JASPER COUNTY — Township-run ambulance services could get some help from the county if budget increases for 2020 are approved by the Jasper County Council later this month.
At Monday’s Jasper County Commissioners meeting, president Kendall Culp and commissioners Jim Walstra and Dick Maxwell voted to send the council proposed budget increases of 8% for Keener’s ambulance service, 12% for Wheatfield and 1% for Remington for its approval. These increases are for the year 2020 only and could be adjusted when talks begin on the 2021 budget.
Culp based the increases on a formula that takes into account service points such as the presence of I-65 in the coverage area, truck stops, number of square miles, population and number of 911 addresses.
The commissioners would like to see a formula developed by 2021 that would help calculate the amount of increases townships would receive in the future.
“We’d like to come up with a formula that lasts,” Culp said.
Current subsidies for township-run services are based on a percentage after the private ambulance service the county contracts with is paid to cover the middle portion of the county, including Rensselaer.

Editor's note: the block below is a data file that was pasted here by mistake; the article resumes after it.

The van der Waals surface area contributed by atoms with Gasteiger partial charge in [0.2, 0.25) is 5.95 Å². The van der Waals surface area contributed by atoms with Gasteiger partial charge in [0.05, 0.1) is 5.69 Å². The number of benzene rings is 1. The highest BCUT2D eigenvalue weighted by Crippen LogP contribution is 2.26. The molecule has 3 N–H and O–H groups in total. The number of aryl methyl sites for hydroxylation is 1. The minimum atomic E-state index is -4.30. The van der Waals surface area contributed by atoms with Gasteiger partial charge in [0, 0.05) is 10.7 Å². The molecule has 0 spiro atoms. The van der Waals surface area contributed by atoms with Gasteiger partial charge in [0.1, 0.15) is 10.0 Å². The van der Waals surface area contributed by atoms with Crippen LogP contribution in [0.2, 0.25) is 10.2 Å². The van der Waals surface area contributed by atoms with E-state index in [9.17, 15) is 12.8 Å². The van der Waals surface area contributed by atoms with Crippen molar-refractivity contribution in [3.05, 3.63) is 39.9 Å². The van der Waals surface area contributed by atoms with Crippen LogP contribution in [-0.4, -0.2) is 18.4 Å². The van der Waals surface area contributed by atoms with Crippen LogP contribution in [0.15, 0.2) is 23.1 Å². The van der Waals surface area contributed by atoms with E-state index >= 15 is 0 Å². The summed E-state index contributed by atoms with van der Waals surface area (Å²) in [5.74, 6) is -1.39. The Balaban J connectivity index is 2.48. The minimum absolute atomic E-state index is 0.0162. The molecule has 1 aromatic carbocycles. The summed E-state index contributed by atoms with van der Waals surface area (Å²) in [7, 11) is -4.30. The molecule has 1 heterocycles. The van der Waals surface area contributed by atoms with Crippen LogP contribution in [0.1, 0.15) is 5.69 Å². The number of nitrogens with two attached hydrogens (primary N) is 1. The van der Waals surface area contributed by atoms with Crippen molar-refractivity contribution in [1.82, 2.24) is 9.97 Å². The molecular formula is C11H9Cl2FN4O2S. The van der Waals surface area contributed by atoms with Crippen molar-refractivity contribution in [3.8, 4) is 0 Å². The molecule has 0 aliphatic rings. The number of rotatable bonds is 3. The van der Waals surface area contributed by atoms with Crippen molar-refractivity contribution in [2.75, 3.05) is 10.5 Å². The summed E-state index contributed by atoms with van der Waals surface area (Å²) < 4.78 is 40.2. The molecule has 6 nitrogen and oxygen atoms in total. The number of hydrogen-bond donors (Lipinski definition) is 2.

The commissioners recently received just one bid from the current service, Phoenix, at a much higher amount than they had previously paid and budgeted for 2020. Phoenix, which provided the only bid when commissioners approved a rebid later, said it needed a 38 percent increase to sustain itself, which would leave other ambulance services without an increase in subsidies even as those services continue to rise.
“We try to keep our services adequately running up on line,” said Keener Township trustee Bob Bryan. “Obviously, there is a lot of changes in the EMS world.”
Keener had 1,174 calls in 2019 with 736 calls for transports.
“Yes, it is an increase, and we appreciate that,” Bryan told the commissioners. “But if we compare Jasper County to other neighboring counties, Newton County has a $1.1 million budget where they’re running two rigs 24/7. If you combine (services) in our county we’re running four rigs 24/7, so the amount of people, the amount of runs, our residents have not just an adequate EMS but they have a very, very good EMS.
“I understand that the situation caught everybody by surprise but going forward we’d really like to, again with your help, be able to bring all of our EMS departments where it needs to be.”
Sue Steinke of Wheatfield EMS said she liked the model for the commissioners’ new formula, but was concerned about whether the proposed increase for her department would be for 2020 only with no talk of increases in the future.
The commissioners couldn’t guarantee increases every year, but hope to come up with a system that would assist township departments after 2020.